He wrote various letters to "people who he thought had traduced [maligned] him" and advocated the re-election of President Dwight D. Eisenhower in 1956.[22] In 1961, President-elect John F. Kennedy invited Wallace to his inauguration ceremony, even though he had supported Kennedy's opponent Richard Nixon. A touched Wallace wrote to Kennedy: "At no time in our history have so many tens of millions of people been so completely enthusiastic about an Inaugural Address as about yours."[22]

Wallace first experienced the onsets of amyotrophic lateral sclerosis in 1964.[41] He died in Danbury, Connecticut, on November 18, 1965.[22][42] His remains were cremated at Grace Cemetery in Bridgeport, Connecticut, and the ashes interred in Glendale Cemetery, Des Moines, Iowa.

In popular culture[edit]

Director Oliver Stone focused on Wallace's career in the second episode, entitled "Roosevelt, Truman, and Wallace", of his 2012 documentary series, Oliver Stone's Untold History of the United States.

See also[edit]

  • Honeydew (melon), apparently first introduced to China by H.A. Wallace and still locally known there as the "Wallace melon"[43]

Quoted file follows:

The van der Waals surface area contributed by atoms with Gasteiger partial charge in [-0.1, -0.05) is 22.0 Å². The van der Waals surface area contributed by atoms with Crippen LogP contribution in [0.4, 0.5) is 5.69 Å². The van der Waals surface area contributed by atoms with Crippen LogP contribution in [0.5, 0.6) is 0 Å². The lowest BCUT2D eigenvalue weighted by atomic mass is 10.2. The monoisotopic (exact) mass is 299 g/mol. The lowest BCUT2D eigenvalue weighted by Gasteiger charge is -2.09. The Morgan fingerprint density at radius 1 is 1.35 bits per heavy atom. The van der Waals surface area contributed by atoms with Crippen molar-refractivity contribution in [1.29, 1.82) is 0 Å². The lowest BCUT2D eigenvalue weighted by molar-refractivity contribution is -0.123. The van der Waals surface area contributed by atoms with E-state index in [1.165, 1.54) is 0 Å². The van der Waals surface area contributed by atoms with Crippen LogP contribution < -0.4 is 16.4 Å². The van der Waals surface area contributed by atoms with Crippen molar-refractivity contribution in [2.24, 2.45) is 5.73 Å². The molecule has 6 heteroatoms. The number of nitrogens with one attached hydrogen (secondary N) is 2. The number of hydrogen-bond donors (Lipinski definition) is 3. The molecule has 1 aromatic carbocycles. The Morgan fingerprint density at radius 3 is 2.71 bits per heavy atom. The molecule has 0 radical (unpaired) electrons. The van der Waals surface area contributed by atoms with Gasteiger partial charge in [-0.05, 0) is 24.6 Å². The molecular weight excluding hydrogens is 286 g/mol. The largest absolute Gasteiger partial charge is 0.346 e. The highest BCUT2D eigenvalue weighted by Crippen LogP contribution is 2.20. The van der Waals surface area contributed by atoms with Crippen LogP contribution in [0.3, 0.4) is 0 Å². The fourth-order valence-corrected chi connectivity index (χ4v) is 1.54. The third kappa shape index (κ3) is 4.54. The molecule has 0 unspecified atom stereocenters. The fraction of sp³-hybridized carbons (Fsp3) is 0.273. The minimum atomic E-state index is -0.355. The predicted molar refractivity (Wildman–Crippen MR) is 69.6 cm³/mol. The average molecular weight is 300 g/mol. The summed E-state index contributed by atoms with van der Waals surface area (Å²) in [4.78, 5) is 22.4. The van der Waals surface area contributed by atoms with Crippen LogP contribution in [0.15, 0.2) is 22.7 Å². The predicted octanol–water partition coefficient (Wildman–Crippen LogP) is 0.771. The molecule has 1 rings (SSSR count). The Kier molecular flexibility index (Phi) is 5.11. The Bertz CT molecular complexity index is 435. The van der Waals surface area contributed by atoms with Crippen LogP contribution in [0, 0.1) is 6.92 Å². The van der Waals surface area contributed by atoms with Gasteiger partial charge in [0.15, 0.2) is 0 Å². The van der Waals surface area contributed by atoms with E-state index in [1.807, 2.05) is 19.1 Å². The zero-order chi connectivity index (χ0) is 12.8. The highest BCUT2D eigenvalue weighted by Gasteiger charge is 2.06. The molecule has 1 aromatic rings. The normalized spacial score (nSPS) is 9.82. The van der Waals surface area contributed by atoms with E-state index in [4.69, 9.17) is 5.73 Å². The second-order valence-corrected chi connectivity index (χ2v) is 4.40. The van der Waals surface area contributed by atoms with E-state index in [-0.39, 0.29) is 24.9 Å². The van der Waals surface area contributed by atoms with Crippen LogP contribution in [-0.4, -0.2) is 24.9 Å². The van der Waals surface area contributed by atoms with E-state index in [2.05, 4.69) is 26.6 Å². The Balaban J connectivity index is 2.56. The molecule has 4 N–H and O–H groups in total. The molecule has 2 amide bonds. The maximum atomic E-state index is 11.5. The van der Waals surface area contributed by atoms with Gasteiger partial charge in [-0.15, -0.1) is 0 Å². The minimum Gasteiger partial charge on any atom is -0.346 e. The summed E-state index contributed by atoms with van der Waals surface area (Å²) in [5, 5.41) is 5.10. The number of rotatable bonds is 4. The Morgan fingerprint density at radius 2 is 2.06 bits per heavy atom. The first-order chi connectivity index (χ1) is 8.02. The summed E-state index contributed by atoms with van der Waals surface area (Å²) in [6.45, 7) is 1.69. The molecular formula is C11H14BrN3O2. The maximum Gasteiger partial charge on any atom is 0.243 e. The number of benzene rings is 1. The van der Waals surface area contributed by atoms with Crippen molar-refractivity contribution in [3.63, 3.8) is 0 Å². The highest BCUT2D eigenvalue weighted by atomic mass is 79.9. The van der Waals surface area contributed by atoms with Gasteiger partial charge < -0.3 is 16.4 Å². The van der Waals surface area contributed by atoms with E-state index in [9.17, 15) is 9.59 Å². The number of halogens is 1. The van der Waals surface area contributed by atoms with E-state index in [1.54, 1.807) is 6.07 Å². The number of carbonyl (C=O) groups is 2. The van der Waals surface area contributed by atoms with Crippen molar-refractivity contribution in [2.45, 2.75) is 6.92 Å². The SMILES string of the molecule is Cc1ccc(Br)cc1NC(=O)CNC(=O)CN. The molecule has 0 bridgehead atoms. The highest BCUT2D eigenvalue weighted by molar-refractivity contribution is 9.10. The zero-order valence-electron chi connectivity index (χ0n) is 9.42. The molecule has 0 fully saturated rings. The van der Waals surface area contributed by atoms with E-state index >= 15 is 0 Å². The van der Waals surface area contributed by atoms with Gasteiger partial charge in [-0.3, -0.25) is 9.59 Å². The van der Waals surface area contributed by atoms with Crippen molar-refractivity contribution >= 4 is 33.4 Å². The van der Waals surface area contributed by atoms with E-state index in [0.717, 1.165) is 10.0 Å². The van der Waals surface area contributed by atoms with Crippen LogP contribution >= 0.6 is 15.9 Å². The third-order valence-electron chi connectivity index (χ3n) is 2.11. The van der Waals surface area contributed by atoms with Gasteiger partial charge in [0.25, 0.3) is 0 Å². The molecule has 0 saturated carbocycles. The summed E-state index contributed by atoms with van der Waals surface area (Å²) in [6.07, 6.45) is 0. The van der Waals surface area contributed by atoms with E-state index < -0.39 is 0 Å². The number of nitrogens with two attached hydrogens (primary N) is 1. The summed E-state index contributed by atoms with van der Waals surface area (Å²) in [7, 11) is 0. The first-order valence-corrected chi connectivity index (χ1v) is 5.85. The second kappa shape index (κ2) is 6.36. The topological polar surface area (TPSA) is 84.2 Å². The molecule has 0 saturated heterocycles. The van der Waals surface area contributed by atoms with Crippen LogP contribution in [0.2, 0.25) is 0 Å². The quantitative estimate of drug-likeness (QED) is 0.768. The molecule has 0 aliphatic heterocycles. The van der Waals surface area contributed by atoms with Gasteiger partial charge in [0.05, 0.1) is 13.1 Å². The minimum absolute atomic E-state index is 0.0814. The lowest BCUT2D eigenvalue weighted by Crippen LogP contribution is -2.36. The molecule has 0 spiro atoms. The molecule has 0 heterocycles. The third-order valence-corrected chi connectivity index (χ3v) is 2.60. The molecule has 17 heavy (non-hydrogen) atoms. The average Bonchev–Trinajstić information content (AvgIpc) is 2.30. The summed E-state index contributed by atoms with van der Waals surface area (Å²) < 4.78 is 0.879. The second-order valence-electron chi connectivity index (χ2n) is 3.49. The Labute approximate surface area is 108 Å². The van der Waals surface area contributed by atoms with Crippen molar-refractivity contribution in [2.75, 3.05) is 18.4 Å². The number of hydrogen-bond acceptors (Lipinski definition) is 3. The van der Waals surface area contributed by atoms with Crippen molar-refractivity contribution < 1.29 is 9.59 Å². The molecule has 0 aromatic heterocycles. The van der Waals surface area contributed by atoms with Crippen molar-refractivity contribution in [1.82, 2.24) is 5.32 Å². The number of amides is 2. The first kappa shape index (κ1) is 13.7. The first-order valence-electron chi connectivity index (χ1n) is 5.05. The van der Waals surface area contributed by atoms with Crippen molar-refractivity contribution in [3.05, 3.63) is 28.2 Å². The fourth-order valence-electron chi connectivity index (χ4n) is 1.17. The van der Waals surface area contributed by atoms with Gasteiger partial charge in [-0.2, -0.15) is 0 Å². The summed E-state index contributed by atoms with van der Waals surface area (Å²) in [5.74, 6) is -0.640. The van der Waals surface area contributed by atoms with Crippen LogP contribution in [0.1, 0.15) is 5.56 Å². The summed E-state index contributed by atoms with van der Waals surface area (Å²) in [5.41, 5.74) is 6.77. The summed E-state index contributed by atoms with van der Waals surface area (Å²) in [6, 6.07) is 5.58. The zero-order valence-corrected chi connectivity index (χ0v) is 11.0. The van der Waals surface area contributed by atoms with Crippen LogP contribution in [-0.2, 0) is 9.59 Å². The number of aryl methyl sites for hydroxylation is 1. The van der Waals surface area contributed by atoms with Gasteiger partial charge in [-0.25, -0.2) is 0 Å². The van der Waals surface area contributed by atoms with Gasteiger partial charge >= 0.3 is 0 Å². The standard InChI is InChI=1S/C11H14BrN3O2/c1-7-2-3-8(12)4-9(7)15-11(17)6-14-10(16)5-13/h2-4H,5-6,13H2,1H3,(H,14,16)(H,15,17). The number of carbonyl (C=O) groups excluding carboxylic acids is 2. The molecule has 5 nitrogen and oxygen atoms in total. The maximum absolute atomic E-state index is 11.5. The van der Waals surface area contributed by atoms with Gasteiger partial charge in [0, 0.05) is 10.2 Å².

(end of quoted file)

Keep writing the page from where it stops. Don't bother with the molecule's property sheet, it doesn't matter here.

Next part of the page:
• Bailan melon, one of the most famous Chinese melon cultivars, bred from the "Wallace melon"

Bibliography[edit]

  • Agricultural Prices (1920)
  • New Frontiers (1934)
  • America Must Choose (1934)
  • Statesmanship and Religion (1934)
  • Technology, Corporations, and the General Welfare (1937)
  • The Century of the Common Man (1943)
  • Democracy Reborn (1944)
  • Sixty Million Jobs (1945)
  • Soviet Asia Mission (1946)
  • Toward World Peace (1948)
  • Where i was wrong (1952)
  • The Price of Vision – The Diary of Henry A. Wallace 1942–1946 (1973), edited by John Morton Blum

References[edit]

  1. ^ John C. Culver and John Hyde, American Dreamer: The Life and Times of Henry A. Wallace (W.W. Norton, 2001), p. 8.
  2. ^ "Papers of Henry A. Wallace". University of Iowa. Retrieved 2009-04-28. 
  3. ^ Culver and Hyde, American Dreamer, p. 9.
  4. ^ Culver and Hyde, American Dreamer, p. 2.
  5. ^ Culver and Hyde, American Dreamer, pp. 27–28.
  6. ^ a b "1926 Henry A. Wallace". DuPont. Retrieved June 23, 2014.